But we owe it to those who have suffered to press ahead, however long the road might be, remembering that many offenders have been prosecuted years after they committed their crimes, as those in Srebrenica will remember.

I will close by reminding the Council of an old phrase: “The millstones of justice turn exceeding slow, but they grind exceeding fine.” Those millstones have begun moving today.

I want to thank my friend the Foreign Minister and the Government of Iraq for our work together in making this resolution a reality. Let us make the consequences of the resolution a reality and bring some justice to those who have suffered for too long.

Thank you, Mr. President.

Alistair Burt – 2016 Speech on Mental Health Services for Young People

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Below is the text of the speech made by Alistair Burt, the Minister for Community and Social Care, on 16 March 2016.

I want to offer my sincere thanks and congratulations to everyone in the audience today.

When I first came to the Department of Health, I wanted my priority to focus on the steady improvement of children’s mental health care, support the sector and bring in new and innovative ways of working – to improve care, to improve the way we work. It is down to your creativity, passion and drive that this priority was not only met but exceeded. So thank you.

Today, we’re at one of our most recognised sporting landmarks, one of the homes of English cricket. I would say ‘the home’ of English cricket, but I think my local club – Blunham Cricket Club – might snatch that title, holding the Guinness World Record for the longest continuous game of cricket; 105 hours, day and night. More impressive than 171 years of cricket play, I’m sure you’ll agree.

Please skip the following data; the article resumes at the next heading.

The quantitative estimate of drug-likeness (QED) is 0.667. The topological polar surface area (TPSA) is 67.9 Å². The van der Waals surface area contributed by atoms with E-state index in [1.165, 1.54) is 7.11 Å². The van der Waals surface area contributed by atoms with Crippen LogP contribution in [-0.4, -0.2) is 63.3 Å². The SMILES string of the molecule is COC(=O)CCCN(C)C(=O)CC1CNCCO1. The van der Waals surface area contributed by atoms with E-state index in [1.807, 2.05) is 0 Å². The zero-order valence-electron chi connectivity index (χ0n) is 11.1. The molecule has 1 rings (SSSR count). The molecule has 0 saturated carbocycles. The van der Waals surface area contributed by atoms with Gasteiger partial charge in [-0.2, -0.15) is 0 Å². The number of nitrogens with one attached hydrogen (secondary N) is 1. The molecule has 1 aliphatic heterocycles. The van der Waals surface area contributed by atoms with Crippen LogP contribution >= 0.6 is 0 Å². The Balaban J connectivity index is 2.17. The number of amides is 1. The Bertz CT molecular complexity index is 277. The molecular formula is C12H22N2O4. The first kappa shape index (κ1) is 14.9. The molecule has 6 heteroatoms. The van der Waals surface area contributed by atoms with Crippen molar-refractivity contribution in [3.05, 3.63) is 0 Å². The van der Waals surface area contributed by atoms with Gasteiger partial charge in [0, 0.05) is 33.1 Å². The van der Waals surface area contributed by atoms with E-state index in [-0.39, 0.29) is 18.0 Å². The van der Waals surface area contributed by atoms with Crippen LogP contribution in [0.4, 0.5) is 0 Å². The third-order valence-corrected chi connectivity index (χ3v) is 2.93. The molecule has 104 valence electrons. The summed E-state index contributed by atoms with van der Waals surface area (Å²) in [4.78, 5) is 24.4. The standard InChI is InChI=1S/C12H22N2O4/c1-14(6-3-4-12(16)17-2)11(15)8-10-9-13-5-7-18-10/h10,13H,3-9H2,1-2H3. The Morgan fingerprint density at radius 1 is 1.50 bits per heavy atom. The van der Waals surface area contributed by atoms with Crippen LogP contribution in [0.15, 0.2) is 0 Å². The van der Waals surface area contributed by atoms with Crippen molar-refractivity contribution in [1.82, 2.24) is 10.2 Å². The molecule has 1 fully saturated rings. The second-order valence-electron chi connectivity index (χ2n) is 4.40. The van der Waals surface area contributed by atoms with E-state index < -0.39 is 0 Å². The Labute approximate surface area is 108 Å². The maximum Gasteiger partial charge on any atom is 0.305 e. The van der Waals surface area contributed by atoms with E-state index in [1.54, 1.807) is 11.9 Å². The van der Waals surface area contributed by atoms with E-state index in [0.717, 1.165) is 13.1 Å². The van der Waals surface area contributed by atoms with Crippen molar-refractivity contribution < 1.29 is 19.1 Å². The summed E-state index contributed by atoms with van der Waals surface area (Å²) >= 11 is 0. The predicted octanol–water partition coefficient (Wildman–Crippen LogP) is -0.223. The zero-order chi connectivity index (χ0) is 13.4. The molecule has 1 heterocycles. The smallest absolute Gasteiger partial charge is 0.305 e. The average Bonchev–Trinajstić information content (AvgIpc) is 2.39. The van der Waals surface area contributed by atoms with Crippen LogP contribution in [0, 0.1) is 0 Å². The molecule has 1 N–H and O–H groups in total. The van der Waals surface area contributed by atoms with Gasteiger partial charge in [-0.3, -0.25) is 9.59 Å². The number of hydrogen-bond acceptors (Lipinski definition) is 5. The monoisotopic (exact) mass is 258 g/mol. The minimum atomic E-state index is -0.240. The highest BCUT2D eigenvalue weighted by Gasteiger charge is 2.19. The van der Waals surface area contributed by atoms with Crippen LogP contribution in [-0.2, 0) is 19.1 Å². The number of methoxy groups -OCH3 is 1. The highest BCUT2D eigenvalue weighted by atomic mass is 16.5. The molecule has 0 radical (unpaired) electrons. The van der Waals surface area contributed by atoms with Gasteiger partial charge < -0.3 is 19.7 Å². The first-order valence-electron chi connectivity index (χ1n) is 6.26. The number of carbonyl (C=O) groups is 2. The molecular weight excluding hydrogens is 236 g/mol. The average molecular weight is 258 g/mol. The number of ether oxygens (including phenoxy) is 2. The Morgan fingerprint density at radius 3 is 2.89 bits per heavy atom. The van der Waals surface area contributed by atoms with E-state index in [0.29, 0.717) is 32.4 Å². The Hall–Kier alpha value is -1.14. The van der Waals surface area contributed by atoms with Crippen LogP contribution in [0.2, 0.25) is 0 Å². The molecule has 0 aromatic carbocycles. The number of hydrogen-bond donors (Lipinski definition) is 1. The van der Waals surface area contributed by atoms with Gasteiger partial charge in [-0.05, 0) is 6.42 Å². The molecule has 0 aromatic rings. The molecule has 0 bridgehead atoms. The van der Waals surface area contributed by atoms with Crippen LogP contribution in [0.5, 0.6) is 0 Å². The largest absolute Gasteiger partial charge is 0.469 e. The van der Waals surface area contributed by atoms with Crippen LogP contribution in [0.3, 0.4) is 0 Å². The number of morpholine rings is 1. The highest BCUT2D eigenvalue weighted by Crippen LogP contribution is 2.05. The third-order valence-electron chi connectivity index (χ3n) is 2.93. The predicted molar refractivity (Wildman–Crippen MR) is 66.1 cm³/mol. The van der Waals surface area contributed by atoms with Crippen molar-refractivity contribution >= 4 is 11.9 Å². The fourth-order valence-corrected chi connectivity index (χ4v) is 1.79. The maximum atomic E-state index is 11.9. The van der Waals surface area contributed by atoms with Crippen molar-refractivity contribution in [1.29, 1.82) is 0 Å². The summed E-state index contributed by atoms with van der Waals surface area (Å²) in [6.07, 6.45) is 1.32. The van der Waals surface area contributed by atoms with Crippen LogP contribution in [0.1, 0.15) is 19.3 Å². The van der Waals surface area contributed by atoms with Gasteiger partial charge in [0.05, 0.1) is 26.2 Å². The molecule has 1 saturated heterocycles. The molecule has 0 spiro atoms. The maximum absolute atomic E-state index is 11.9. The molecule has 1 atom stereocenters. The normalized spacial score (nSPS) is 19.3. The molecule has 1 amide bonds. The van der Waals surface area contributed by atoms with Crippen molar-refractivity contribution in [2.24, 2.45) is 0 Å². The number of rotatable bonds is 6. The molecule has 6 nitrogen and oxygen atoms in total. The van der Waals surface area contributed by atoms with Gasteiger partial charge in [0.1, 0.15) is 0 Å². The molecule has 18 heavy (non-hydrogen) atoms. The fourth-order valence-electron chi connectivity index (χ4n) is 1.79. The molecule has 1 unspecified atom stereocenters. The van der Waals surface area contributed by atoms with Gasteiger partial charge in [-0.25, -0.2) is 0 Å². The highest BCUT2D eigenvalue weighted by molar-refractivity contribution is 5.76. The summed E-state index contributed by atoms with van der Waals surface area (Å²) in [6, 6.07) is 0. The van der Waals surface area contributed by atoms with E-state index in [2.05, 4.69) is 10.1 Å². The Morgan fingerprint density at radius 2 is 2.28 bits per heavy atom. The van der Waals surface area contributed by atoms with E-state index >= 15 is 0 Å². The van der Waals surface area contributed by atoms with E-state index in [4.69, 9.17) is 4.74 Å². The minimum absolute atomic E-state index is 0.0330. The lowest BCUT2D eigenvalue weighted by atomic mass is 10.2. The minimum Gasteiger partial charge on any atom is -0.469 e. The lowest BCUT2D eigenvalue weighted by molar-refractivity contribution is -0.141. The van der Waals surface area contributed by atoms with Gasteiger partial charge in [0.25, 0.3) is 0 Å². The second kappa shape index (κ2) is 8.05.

But the Oval is also home to one of Historic England’s newest Grade 2 buildings – the Victorian gasworks which overlooks the playing ground. It’s over 160 years old and will now stay intact – a part of the London skyline.

It’s worth thinking about what life was like for a child when the gasworks was built in 1847. Child labour was the norm – children as young as 10 would be sent up chimneys and sent down mines. Put simply, they were denied a childhood. It was only just before the 1900s that children’s mental health was considered a priority by society; young people’s mental health had always existed but it was a 20th century ‘invention’.

Fast forward to 2015: now children have access to education, they are protected from labour, they have their health needs met – children have a childhood. And yet their services still continue to improve.

Almost to the day, we saw the publication of ‘Future in Mind’. It called for a fundamental shift in culture for children and young people’s services, a whole system approach focusing on preventing mental ill health, early intervention and recovery.

You are a large part of this – perhaps the largest part of the solution. You make sure that, if a young person feels insecure, anxious, depressed or feels like they have nowhere to turn, they have a system that they can access, one that gives them the emotional support and mental wellbeing to get through their problems in the right place and the right time.

You’re all enthusiastic, dedicated and passionate people. This enthusiasm has been so important, because even with all of our advancements in care, your job has, often, not been the easiest.

Traditionally, you have been underfunded, under resourced, undervalued. There has been a huge data gap. You have had to deal with old prevalence data and, what’s more, there was no uniform detailed data about services. And the service has been difficult to improve – out of the 1 in 10 young people who have a diagnosable mental health condition, previous estimates state that only 1 in 4 are receiving treatment. Just more of the same is not an option available to us.